In vivo real-time imaging of the liver with confocal endomicroscopy permits visualization of the temporospatial patterns of hepatocyte apoptosis.
ABSTRACT Apoptosis is a dynamic process of programmed cell death and is involved in multiple diseases. However, its mechanisms and sequence of events are still incompletely understood, partly because of the inability to visualize single cells continuously in vivo. The aim of the present study was to monitor hepatocyte apoptosis with confocal endomicroscopy in living rodents. In 73 anaesthetized mice, apoptotic liver injury was induced by injection of the CD95-agonistic antibody Jo2. Individual hepatocytes were followed for up to 240 min with a handheld confocal probe (FIVE1; Optiscan) providing 0.7 μm resolution (1,000-fold magnification). Different fluorescence staining protocols were used for cellular staining, vascular and cellular barrier function imaging, and caspase activation visualization. The time course of apoptosis could be visualized in vivo while liver perfusion and tissue integrity were maintained. In contrast to most ex vivo studies, initial cell swelling was observed that coincided with early defects in barrier function of sinusoids and hepatocytes. Cytoplasmic vesicle formation, nuclear condensation, cellular disintegration, and macrophage infiltration were captured sequentially. Labeling of caspases allowed molecular imaging. Our study allowed for the first time to continuously follow distinct morphological, functional, and molecular features of apoptosis in a solid organ in vivo and at high resolution. Intravital confocal microscopy may be a valuable tool to study the effects of therapeutic intervention on apoptosis in animal models and humans.
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ABSTRACT: Confocal laser endomicroscopy (CLE) is a novel imaging modality providing in vivo histology and allowing capture of very high-resolution images of human and animal liver. The manuscript from Goetz and colleagues in this issue of American Journal of Physiology GI and Liver, used CLE to continuously follow distinct morphological, functional and molecular features of apoptosis in intact liver in vivo and at high resolution. This new technology allowed the authors to make several important observations whilst highlighting the enormous promise of this technology for future in vivo studies of hepatic apoptosis and its pharmacological manipulation in animals and humans.AJP Gastrointestinal and Liver Physiology 08/2011; 301(5):G762-3. DOI:10.1152/ajpgi.00310.2011 · 3.74 Impact Factor
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ABSTRACT: Time-lapse fluorescence microscopy is one of the main tools used to image subcellular structures in living cells. Yet for decades it has been applied primarily to in vitro model systems. Thanks to the most recent advancements in intravital microscopy, this approach has finally been extended to live rodents. This represents a major breakthrough that will provide unprecedented new opportunities to study mammalian cell biology in vivo and has already provided new insight in the fields of neurobiology, immunology, and cancer biology.The Journal of Cell Biology 06/2013; 201(7):969-979. DOI:10.1083/jcb.201212130 · 9.69 Impact Factor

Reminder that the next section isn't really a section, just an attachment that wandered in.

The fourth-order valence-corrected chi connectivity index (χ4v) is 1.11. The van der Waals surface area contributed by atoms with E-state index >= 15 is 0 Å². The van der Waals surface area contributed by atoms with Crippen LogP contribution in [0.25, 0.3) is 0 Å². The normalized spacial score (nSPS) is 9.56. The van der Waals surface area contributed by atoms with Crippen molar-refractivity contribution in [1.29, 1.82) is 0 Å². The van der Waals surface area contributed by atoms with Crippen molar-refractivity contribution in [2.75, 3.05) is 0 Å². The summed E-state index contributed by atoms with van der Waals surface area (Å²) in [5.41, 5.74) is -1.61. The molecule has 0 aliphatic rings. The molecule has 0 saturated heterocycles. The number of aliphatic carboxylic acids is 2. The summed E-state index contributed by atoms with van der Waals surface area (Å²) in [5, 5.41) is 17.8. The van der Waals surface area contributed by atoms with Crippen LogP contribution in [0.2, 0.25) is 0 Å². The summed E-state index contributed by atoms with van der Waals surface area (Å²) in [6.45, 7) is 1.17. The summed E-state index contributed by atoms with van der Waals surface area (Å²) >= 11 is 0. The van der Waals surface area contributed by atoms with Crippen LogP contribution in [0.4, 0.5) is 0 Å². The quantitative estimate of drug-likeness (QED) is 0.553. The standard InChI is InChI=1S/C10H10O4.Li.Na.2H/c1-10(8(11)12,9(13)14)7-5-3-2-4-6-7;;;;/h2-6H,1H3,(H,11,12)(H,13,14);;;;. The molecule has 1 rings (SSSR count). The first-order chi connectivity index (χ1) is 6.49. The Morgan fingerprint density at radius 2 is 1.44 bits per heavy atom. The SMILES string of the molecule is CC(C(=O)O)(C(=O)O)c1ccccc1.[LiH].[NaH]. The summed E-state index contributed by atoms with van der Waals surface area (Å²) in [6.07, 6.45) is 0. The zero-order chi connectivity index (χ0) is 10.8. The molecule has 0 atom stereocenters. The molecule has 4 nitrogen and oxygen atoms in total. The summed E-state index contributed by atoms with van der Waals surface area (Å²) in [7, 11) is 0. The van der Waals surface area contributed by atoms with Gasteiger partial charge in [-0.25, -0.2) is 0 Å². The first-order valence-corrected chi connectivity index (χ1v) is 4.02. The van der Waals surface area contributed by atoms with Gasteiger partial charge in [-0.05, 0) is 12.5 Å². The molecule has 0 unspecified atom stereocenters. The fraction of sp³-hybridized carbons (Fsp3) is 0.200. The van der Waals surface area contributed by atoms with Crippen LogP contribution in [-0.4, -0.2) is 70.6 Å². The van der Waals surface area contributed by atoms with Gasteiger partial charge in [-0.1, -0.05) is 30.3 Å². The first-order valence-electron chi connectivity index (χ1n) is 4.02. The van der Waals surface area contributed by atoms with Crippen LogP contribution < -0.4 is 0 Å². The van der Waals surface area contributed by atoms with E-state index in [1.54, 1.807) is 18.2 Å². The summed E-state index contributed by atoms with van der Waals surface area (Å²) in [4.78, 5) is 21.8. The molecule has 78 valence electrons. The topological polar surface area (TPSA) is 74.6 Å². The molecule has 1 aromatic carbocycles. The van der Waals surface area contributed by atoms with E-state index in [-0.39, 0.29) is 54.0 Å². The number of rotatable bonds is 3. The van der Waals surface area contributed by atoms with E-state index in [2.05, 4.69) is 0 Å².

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ABSTRACT: Performing real-time microscopy has been a vision of endoscopists since the very early phases of gastrointestinal endoscopy. Confocal endomicroscopy, an adaption of confocal laser scanning microscopy, and endocytoscopy, an adaption of white-light microscopy, have been introduced into the endoscopic armamentarium in the past decade. Both techniques yield on-site histological information. Multiple trials have demonstrated the ability of gastroenterologists to obtain and interpret microscopic images from the upper and lower gastrointestinal tract, and also the hepatobiliary-pancreatic system, during endoscopy. Such microscopic information has been successfully used in expert hands to minimize sampling error by 'smart', microscopically targeted biopsies and to guide endoscopic interventions. However, endomicroscopy is also unique in its ability to dynamically visualize cellular processes in their native environment free of artefacts. This ability enables fundamental insights into mechanisms of human diseases in clinical and translational science.Nature Reviews Gastroenterology & Hepatology 07/2013; 11(1). DOI:10.1038/nrgastro.2013.134 · 10.81 Impact Factor